New Nuclear Notebook: Pakistani Nuclear Forces, 2018

A Babur-3 dual-capable SLCM is test-launched from an underwater platform in the Indian Ocean on January 9, 2017.

By Hans M. Kristensen, Robert S. Norris, and Julia Diamond

The latest FAS Nuclear Notebook has been published in the Bulletin of the Atomic Scientists: Pakistani nuclear forces, 2018 (direct link to PDF). We estimate that Pakistan by now has accumulated an arsenal of 140-150 nuclear warheads for delivery by short- and medium-range ballistic and cruise missiles and aircraft.

This is an increase of about ten warheads compared with our estimate from last year and continues the pace of the gradual increase of Pakistan’s arsenal we have seen for the past couple of decades. The arsenal is now significantly bigger than the 60-80 warheads the U.S. Defense Intelligence Agency in 1999 initially estimated Pakistan might have by 2020. If the current trend continues, we estimate that the Pakistani nuclear warhead stockpile could potentially grow to 220-250 warheads by 2025.

The future development obviously depends on many factors, not least the Pakistani military believes the arsenal needs to continue to grow or level out at some point. Also important is how the Indian nuclear arsenal evolves.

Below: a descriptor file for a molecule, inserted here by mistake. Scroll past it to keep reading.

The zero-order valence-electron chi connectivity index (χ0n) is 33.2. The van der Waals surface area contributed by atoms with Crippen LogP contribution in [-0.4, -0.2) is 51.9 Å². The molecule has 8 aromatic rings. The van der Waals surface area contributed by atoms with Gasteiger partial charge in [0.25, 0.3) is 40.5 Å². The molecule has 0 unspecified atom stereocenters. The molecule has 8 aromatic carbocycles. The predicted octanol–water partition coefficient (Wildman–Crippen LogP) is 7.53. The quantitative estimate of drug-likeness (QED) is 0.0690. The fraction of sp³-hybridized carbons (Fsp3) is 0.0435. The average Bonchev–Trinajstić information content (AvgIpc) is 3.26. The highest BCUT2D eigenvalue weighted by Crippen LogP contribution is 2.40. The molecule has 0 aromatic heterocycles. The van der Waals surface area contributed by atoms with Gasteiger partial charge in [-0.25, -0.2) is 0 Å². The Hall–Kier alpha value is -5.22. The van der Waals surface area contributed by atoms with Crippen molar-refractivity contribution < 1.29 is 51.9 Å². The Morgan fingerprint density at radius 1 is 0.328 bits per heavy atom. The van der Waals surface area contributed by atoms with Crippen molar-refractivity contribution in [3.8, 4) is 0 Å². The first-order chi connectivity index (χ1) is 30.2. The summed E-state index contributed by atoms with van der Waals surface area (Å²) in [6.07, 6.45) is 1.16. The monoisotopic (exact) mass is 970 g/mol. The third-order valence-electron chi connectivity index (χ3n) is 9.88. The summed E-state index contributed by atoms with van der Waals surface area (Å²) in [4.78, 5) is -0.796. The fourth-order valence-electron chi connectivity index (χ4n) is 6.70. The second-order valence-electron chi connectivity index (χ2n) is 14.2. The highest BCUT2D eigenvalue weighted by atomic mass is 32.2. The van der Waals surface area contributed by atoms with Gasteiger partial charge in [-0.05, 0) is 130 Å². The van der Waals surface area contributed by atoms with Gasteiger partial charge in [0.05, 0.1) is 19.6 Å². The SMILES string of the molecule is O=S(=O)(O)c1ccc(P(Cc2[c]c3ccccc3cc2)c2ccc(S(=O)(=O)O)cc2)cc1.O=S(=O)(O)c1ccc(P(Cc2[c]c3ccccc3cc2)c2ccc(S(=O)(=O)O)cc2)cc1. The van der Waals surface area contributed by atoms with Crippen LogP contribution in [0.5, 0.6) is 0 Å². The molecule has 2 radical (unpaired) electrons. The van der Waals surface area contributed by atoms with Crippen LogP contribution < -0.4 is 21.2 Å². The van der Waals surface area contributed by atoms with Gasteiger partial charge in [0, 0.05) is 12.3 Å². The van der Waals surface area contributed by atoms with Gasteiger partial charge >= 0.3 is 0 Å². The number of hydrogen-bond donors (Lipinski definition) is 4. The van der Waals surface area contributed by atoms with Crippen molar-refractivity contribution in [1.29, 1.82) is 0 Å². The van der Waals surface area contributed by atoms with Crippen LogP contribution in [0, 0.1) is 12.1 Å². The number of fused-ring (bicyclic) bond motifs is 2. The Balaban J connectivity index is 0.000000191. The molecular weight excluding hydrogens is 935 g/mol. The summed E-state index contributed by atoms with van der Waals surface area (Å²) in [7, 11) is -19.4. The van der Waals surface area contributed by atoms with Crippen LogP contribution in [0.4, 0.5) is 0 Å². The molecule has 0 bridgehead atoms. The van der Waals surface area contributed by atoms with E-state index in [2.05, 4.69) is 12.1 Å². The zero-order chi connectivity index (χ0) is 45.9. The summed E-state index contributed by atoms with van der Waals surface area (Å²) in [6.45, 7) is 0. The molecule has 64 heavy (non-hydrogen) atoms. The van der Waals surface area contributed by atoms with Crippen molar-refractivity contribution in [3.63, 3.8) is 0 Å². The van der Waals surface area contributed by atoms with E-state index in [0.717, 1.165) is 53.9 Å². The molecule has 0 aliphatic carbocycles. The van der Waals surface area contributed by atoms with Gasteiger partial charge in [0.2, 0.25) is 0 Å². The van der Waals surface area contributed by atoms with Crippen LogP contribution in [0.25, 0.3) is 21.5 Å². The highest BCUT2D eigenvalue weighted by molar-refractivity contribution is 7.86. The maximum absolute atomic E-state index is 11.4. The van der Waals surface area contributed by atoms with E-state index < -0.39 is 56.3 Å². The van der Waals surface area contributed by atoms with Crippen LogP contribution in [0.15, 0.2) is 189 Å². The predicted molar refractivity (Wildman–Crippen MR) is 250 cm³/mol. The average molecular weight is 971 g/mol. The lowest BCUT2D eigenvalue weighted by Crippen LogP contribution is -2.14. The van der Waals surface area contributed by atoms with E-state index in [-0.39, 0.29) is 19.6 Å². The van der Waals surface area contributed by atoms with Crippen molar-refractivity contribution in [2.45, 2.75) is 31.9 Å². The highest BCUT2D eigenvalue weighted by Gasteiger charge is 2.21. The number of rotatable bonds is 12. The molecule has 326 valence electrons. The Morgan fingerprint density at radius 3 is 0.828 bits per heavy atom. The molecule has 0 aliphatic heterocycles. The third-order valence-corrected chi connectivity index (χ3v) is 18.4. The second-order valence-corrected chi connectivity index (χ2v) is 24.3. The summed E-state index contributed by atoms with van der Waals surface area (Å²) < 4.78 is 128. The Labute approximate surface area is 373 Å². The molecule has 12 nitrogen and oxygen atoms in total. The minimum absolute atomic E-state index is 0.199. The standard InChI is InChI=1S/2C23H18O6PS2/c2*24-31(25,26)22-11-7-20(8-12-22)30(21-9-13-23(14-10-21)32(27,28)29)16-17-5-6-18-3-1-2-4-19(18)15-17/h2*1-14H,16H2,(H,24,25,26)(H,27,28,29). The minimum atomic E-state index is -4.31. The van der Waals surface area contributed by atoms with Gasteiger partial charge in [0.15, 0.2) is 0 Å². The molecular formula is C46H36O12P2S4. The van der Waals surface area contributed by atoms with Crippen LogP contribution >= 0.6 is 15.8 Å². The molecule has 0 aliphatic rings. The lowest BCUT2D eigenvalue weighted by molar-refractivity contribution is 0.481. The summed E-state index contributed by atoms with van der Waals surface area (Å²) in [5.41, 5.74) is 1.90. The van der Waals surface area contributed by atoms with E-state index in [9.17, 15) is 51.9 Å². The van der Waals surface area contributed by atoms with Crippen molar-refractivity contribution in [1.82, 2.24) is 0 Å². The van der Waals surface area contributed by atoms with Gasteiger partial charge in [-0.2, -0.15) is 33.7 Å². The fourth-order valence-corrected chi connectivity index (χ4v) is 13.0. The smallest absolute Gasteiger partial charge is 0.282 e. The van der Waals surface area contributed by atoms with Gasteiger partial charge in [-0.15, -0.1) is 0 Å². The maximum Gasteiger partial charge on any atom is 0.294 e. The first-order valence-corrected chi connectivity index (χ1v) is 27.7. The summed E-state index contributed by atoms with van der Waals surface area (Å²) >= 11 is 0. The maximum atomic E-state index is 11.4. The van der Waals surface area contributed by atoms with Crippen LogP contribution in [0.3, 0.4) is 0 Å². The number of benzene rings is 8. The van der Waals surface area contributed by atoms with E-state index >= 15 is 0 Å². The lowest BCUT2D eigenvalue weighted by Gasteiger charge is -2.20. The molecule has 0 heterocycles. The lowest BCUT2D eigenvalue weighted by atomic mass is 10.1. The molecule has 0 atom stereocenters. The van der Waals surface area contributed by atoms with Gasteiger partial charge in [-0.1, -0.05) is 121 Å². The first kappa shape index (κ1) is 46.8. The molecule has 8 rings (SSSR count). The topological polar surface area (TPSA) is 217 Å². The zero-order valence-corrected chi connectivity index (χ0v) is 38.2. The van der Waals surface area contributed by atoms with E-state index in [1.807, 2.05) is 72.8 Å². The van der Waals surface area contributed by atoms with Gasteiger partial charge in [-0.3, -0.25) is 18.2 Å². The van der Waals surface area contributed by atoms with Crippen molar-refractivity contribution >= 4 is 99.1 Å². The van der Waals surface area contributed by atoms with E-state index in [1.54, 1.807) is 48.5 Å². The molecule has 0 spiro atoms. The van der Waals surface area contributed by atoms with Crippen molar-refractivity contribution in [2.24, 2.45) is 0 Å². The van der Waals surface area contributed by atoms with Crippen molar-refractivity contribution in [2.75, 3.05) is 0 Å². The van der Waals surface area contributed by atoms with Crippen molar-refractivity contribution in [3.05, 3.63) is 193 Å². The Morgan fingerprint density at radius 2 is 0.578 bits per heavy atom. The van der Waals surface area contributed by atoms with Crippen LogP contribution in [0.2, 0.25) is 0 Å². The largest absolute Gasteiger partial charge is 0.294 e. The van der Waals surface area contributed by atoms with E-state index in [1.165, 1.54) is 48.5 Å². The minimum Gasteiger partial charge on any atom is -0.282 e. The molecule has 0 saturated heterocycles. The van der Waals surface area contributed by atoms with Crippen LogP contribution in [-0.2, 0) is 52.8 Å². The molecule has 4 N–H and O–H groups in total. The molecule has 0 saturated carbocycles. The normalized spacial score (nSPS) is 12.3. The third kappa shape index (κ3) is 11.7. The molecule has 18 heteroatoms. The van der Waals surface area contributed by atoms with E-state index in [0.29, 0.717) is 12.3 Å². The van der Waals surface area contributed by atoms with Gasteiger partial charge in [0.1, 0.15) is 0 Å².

The Pakistani government and officials initially described Pakistan’s posture as a “credible minimum deterrent” but with development of tactical nuclear weapons later began to characterize it as a “full spectrum deterrent.” Moreover, development is now underway to add a sea-based leg to its nuclear posture, and a flight test was conducted in 2017 of a ballistic missile that Pakistani officials said would be capable of carrying multiple warheads to overcome missile defense systems.

Additional information can be found here:

4 thoughts on “New Nuclear Notebook: Pakistani Nuclear Forces, 2018

    1. Unlike the JDAM, the guided tail kit for the US nuclear B61-12 does not use GPS but an internal navigation system. Pakistan’s Range Extension Kit uses GPS for a conventional bomb. Don’t need pin-point accuracy for nuclear bombs.

    1. Testing seismic signatures demonstrated low to 12 kt. With possible boosting, they could potentially increase yield to several tens of kt. A conservative guesstimate is 5-40 kt. But significant uncertainty.

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